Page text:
Hopefully that will give you some new ideas for non-junk American food (although I usually halve the butter in most of her things - heart attack waiting to happen!).

  2. We have biscuits for many a breakfast, and pancakes with syrup, of course. I remember eating a lot of home fries and home delivery Chinese food - so bad but sooooo good. Where were you at college? I was at UNC, and then lived in upstate New York for a while.

    I have to admit though, it'll be a long time before I eat battered deep fried okra again ...

  3. Oh, what an inspiring feast-I had the most amazing King Crab Claws in Long Island when I was 18, dipped in melted butter and served with tasty coleslaw and fries. My mouth still waters when I think about it. Possibly not that easy to get hold of in Waitrose, but worth a try! I am going to check out the book list now- I have to have the one with my name in the title!!x

  4. new england clam chowder ! love it xx

  5. Oh my, just read your blog and now my mouth is watering for Buttermilk biscuits!! I too went to school in the south (Tennessee) and buttermilk biscuits became a way of life....not so great for the waistline though!! I'm going to have a go at making them them now, thanks for the inspiration.
    Jane. x

  6. My abiding memory of American food is having 'French toast' for breakfast. I was amazed when it was put before me - a sweet doughy slice of carbs, coated in icing sugar and served with maple syrup. Not my idea of French toast!

  7. I lived in America for a year but was in the Pacific Northwest so a lot of those southern foods you mention are unfamiliar to me.

    But we had pancakes (hotcakes?) every single morning for breakfast and I came home a lot larger at the end of the year.

  8. If you guys come to visit, I'll definitely hook C up with corn dogs! (I have to admit a fondness for them. :) )

    Here's one for you, from trusty Southern Living Magazine (actually, I'm going to make this today!), a lightened-up version of Kentucky Hot Browns.


  9. I just don't think corn dogs are designed for the home cook. There are things you can only eat at fairs -- funnel cakes would be another. Clam chowder is delicious (New England is best). Baked beans are good -- I'm sticking with the New England theme. Plain grilled salmon or swordfish. I think lasagna is a pretty standard American dish, and spaghetti, too. Soon it will be thanksgiving, and that means turkey with stuffing, mashed potatoes, cranberries, peas, rolls with butter, celery sticks and sweet potatoes with marshmallows. Followed by pumpkin or pecan pie. At least at my house -- then for the holidays you can have latkes with brisket (yum) or turkey again. Now I am hungry.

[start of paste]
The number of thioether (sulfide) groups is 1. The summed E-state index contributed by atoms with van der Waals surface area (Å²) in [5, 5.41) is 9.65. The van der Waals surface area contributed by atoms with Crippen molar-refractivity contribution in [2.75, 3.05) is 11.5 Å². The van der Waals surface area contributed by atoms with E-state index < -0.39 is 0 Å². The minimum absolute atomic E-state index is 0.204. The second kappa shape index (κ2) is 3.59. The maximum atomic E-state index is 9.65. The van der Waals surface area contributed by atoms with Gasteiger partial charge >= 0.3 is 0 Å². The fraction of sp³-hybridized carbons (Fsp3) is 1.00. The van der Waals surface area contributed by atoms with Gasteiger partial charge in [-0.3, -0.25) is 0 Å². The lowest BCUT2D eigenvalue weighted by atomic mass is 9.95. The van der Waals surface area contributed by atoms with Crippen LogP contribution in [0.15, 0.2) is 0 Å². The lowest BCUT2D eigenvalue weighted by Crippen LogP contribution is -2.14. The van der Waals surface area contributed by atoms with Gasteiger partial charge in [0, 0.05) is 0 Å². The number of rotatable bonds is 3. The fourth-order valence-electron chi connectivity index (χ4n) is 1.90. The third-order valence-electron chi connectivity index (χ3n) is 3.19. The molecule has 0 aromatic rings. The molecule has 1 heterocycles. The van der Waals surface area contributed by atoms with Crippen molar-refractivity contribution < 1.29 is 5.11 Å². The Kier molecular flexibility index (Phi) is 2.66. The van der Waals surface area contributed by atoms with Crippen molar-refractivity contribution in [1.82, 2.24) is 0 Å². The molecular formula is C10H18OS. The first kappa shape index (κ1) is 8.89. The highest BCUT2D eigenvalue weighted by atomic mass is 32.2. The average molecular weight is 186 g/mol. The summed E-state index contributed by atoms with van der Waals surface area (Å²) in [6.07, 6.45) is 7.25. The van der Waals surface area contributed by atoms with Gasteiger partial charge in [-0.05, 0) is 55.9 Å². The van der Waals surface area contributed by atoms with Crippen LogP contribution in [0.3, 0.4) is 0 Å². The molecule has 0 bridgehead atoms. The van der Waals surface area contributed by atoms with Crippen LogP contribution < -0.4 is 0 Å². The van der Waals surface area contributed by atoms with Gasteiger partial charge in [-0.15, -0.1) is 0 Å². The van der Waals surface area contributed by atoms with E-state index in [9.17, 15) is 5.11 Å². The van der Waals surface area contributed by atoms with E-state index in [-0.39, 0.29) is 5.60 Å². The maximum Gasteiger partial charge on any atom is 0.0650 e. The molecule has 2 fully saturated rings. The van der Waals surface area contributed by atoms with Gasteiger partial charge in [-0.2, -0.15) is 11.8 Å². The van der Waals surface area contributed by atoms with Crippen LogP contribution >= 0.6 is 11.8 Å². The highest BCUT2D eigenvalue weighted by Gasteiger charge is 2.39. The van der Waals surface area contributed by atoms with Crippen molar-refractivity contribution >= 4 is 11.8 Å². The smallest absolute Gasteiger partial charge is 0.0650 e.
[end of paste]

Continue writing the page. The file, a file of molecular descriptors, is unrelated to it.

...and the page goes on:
10. I checked out corn dogs on wikipedia and they look gruesome!
    I do love american food though and regularly have french toast, maple syrup and bacon as a Saturday brunch treat. Plus if you cook authentic American you can have justifiably large portions!

  11. I grew up on Charleston Receipts, but discovered White Trash Cooking when I met my husband in grad school at UNC (Dotty, when were you there?). WTC is definitely a fun read. Just ask me about the lady on the cover!

    For Southwest cuisine, we love The Feast of Santa Fe - its very doable and extremely flavorful recipes work even with ingredients we can find in Prague. My favorite encyclopedic cookbook of U.S. cooking is The New Basics; I'm a fan of the essays of John Thorne's Simple Cooking; and for lyrical, siren-to-the-sailors, Americana fast food writing at its best, no one can beat Jane and Michael Stern.

    And then there was Gourmet!


Even though I often do not have the time to reply to everybody, I really appreciate all your comments so much - thank you for taking the time to read my blog and share your thoughts on what I've written.